Germany has no shortage of famous generals in its history. During the Second World War, numerous Germans became famous for their victories against the Allied powers. While perhaps not as famous as Erwin Rommel, Heinz Guderian was probably the most skilled of the German tank commanders. His innovative tactics and strategic insight were fundamental to the development of modern warfare.
Guderian was born on June 17th, 1888, into a military family. He became an officer cadet in 1907 and served in signal units and on the General Staff during World War I. Due to his aptitude, he was one of the 4,000 officers selected to remain in the German Army after the reductions forced upon it by the Treaty of Versailles. During the 1920s he became involved in the development of armored warfare, writing papers on the subject. In 1931 he became the Chief of Staff of the Inspectorate of Motorized Troops. Throughout the rest of the 1930s he developed theories of armored warfare that would influence Blitzkrieg tactics. Under his superior Oswald Lutz he wrote Achtung-Panzer!, a book which outlined armored warfare theory. In 1938 he commanded armored forces that took part in the occupation of Austria and the Sudetenland. He became friends with Adolf Hitler, further advancing his career. During the invasion of Poland he led the XIX Corps in successful operations against the Polish Army, for which he was awarded the Knight’s Cross of the Iron Cross. Guderian developed the plan for the armored invasion through the Ardennes, a forest which was thought impassable for armored units. His successful push through the Ardennes and race to the channel coast cut off the British and French forces in Belgium and ensured the fall of France. During the invasion of the Soviet Union Guderian’s units encircled and destroyed huge concentrations of Soviet troops, most notable around Kiev. However, he failed to capture Moscow and because of that was relieved of command of Army Group Center. In 1943 he was appointed Inspector General of Armored Troops and was charged with rebuilding the German Panzer forces. He was successful in correcting flaws with some of the newer tanks and introducing tank destroyers, but mounting losses and the destruction of German industry by Allied bombing prevented any expansion of the armored force. Following the failed plot to assassinate Hitler, Guderian was appointed Acting Chief of General Staff in 1944. In this position he Nazified the army, expelling many officers whose political views were opposed to those of Hitler. He also may have been involved in the ordering of reprisals after the Warsaw Uprising. He surrendered to the Americans on May 10th, 1945.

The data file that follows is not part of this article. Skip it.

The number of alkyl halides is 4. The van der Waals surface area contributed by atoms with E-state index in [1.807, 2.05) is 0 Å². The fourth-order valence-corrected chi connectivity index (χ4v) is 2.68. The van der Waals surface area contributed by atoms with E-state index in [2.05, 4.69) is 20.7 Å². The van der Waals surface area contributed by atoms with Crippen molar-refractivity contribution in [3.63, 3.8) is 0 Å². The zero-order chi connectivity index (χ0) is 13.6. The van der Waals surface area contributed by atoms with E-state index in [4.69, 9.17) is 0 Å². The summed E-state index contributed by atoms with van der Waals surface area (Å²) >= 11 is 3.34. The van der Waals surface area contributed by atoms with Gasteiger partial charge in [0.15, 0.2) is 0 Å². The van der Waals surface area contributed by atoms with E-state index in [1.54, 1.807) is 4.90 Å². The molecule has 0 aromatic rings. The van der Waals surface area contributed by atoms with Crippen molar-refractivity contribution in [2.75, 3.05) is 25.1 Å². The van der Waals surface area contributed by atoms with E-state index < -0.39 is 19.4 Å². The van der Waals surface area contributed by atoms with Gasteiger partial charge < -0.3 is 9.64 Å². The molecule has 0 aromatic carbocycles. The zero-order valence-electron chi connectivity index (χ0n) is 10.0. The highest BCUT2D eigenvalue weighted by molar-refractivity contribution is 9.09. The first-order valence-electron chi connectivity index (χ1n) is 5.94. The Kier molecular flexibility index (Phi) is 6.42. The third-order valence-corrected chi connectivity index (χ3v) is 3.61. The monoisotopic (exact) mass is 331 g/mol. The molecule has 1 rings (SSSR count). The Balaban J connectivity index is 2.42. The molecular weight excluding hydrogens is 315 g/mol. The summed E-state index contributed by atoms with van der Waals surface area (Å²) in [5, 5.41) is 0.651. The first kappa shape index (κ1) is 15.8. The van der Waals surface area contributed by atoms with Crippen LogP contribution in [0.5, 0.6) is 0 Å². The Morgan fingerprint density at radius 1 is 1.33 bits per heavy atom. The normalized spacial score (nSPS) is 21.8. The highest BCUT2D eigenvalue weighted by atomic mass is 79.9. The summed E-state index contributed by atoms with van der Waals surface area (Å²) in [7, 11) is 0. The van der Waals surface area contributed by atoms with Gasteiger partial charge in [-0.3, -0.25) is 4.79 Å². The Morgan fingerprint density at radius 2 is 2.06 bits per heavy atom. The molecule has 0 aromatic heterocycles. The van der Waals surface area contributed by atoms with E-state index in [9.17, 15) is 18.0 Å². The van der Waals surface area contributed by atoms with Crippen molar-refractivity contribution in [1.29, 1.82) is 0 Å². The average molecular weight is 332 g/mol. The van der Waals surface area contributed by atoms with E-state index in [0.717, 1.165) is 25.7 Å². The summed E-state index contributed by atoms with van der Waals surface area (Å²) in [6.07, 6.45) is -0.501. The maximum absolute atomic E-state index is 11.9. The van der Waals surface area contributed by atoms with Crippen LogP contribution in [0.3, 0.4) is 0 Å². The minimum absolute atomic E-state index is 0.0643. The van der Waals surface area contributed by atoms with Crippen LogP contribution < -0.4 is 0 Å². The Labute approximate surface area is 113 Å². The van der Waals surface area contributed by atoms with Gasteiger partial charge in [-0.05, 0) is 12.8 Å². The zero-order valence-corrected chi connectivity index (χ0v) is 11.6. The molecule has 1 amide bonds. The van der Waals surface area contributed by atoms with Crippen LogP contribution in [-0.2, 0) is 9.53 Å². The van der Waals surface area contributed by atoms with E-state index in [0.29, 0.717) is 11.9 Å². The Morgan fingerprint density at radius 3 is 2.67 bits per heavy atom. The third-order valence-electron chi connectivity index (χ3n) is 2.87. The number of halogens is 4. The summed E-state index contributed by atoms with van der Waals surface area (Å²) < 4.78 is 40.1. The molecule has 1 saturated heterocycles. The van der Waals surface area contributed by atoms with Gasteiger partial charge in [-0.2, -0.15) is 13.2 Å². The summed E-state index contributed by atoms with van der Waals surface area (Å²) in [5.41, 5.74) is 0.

Heinz Guderian was interned for three years following the war. However, he was never convicted of war crimes due to a lack of evidence. He remained a German nationalist and never criticized Nazism. He wrote several successful books and memoirs before his death in 1954. His stubborn defense of Nazism tarnishes his image. Like most WWII German generals, they cannot only be remembered for their accomplishments. Their adherence to an evil ideology must be remembered as well. They may have been good tacticians, but they certainly were not good people.